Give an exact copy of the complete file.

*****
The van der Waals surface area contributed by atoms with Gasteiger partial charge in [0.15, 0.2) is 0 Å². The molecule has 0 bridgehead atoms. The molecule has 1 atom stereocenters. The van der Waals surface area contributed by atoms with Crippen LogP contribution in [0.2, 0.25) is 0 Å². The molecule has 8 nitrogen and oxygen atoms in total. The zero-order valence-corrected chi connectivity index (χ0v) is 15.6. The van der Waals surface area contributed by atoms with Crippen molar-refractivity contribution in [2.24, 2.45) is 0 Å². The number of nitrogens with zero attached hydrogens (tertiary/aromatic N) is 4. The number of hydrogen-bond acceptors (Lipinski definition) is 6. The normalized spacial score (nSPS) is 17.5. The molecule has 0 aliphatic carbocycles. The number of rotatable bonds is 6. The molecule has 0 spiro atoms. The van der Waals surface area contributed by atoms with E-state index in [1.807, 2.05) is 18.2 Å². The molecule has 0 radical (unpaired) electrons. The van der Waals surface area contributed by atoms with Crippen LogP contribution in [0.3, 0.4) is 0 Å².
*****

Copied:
The van der Waals surface area contributed by atoms with Gasteiger partial charge in [0.15, 0.2) is 0 Å². The molecule has 0 bridgehead atoms. The molecule has 1 atom stereocenters. The van der Waals surface area contributed by atoms with Crippen LogP contribution in [0.2, 0.25) is 0 Å². The molecule has 8 nitrogen and oxygen atoms in total. The zero-order valence-corrected chi connectivity index (χ0v) is 15.6. The van der Waals surface area contributed by atoms with Crippen molar-refractivity contribution in [2.24, 2.45) is 0 Å². The number of nitrogens with zero attached hydrogens (tertiary/aromatic N) is 4. The number of hydrogen-bond acceptors (Lipinski definition) is 6. The normalized spacial score (nSPS) is 17.5. The molecule has 0 aliphatic carbocycles. The number of rotatable bonds is 6. The molecule has 0 spiro atoms. The van der Waals surface area contributed by atoms with E-state index in [1.807, 2.05) is 18.2 Å². The molecule has 0 radical (unpaired) electrons. The van der Waals surface area contributed by atoms with Crippen LogP contribution in [0.3, 0.4) is 0 Å².